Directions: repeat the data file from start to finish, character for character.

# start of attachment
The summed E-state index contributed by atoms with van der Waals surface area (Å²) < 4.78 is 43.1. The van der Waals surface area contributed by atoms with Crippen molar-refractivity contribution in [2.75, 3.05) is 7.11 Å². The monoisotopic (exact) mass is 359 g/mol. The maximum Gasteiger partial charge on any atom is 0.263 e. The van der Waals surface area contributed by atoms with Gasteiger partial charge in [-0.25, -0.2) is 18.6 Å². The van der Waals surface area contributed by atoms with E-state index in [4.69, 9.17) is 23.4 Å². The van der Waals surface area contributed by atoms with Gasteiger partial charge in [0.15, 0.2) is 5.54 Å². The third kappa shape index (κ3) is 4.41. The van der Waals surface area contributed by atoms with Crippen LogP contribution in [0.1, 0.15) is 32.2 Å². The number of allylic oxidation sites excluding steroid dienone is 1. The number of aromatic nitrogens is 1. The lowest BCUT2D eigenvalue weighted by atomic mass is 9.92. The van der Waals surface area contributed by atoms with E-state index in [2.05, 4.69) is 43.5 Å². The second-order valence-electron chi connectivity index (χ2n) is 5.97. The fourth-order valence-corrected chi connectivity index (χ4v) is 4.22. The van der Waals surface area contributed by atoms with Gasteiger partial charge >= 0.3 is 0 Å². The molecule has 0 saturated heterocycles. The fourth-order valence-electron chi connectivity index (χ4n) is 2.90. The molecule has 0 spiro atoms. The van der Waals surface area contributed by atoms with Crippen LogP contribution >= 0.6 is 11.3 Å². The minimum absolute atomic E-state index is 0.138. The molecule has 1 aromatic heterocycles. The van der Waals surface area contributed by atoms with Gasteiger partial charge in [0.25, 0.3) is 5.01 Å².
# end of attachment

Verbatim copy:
The summed E-state index contributed by atoms with van der Waals surface area (Å²) < 4.78 is 43.1. The van der Waals surface area contributed by atoms with Crippen molar-refractivity contribution in [2.75, 3.05) is 7.11 Å². The monoisotopic (exact) mass is 359 g/mol. The maximum Gasteiger partial charge on any atom is 0.263 e. The van der Waals surface area contributed by atoms with Gasteiger partial charge in [-0.25, -0.2) is 18.6 Å². The van der Waals surface area contributed by atoms with E-state index in [4.69, 9.17) is 23.4 Å². The van der Waals surface area contributed by atoms with Gasteiger partial charge in [0.15, 0.2) is 5.54 Å². The third kappa shape index (κ3) is 4.41. The van der Waals surface area contributed by atoms with Crippen LogP contribution in [0.1, 0.15) is 32.2 Å². The number of allylic oxidation sites excluding steroid dienone is 1. The number of aromatic nitrogens is 1. The lowest BCUT2D eigenvalue weighted by atomic mass is 9.92. The van der Waals surface area contributed by atoms with E-state index in [2.05, 4.69) is 43.5 Å². The second-order valence-electron chi connectivity index (χ2n) is 5.97. The fourth-order valence-corrected chi connectivity index (χ4v) is 4.22. The van der Waals surface area contributed by atoms with Gasteiger partial charge >= 0.3 is 0 Å². The molecule has 0 saturated heterocycles. The fourth-order valence-electron chi connectivity index (χ4n) is 2.90. The molecule has 0 spiro atoms. The van der Waals surface area contributed by atoms with Crippen LogP contribution >= 0.6 is 11.3 Å². The minimum absolute atomic E-state index is 0.138. The molecule has 1 aromatic heterocycles. The van der Waals surface area contributed by atoms with Gasteiger partial charge in [0.25, 0.3) is 5.01 Å².